315 W 44th St, between Eight and Ninth Ave., 

Blue Note

The Blue Note prides itself on being “the jazz capital of the world.” Bona-fide musical titans (Cecil Taylor, Charlie Haden) rub against hot young talents (the Bad Plus), while the close-set tables in the club get patrons rubbing up against each other. The Late Night Groove series and the Sunday brunches are the best bargain bets. Show prices vary. Average drink: $10.

131 W 3rd street, between Sixth Ave. and MacDougal St.,

  • Relax/Indulge

ABC Kitchen

This organic, local concept from Jean-Georges is known for its seamless cuisine, and it’s prime locale in the ABC Carpet and Home space. The menu is constantly changing, the space is as amazingly curated as the home store, and the prices are high but well worth the splurge.

  • Shop


Oh, the plight of us gals with a big bust (over a size D). If you’re lucky enough to find a store that carries your size and provides enough coverage, it’s pretty damn rare that the bra is even remotely cute. Here you can buy a bra that contours, smooths the back and sides and doesn’t look like something your grandma would wear. Locations in Nolita, Flatiron and downtown Flushing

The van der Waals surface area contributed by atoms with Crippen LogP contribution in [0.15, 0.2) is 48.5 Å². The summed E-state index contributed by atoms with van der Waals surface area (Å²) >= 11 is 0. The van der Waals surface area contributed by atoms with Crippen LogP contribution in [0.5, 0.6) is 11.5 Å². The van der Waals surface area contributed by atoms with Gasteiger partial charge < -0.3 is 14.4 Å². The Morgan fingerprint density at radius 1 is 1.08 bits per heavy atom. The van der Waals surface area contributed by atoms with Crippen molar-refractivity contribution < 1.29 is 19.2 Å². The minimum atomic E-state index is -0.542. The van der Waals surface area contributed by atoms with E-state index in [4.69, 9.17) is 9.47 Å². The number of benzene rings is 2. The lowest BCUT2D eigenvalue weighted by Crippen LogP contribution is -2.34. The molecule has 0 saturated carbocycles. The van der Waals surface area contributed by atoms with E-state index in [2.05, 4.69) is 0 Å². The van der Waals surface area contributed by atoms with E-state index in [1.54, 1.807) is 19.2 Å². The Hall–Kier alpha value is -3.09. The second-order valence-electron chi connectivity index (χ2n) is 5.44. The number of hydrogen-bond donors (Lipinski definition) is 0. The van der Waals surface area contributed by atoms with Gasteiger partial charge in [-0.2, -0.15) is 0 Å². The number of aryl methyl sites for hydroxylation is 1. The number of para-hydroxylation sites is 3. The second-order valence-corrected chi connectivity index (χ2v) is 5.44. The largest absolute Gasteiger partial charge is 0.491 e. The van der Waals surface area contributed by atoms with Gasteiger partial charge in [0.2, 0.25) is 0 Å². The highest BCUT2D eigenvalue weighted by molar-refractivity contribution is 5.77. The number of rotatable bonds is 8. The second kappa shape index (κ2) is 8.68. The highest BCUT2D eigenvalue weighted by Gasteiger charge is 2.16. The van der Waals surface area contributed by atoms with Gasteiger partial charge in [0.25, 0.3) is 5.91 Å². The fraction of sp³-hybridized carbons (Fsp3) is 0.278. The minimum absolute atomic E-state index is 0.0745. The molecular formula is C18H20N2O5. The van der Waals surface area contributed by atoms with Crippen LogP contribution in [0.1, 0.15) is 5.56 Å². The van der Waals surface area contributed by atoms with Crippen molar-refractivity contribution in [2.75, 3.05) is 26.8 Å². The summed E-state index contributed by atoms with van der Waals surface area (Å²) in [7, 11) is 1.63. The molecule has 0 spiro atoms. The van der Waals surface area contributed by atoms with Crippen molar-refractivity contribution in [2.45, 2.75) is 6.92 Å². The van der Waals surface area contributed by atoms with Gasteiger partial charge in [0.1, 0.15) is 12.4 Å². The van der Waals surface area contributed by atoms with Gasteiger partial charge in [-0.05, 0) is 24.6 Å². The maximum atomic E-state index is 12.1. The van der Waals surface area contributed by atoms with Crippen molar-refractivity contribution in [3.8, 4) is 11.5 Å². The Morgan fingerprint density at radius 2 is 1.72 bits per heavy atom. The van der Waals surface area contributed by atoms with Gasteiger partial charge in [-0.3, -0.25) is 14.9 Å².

Barneys New York

The department store takes a decidedly unstuffy approach to high-end style that makes it a destination for both ladies who lunch and cool seekers — it also drew some serious crowds when Yeezy Season 1 dropped in the fall. Whether you go with the Madison Avenue location, the Upper West Side, or head over to the Brooklyn store, you’ll love it.

660 Madison Ave.,

Where To Eat

  • Best Eats Under $10 

The Lobster Place at Chelsea Market – In this food hall and shopping mall, you’ll find everything you could want, especially if you are a foodie. We’re going a bit out of the under $10 budget for this one, and trust us, it’s worth it. You can split a basket of shrimp and fries, or go for the lobster roll for under $20.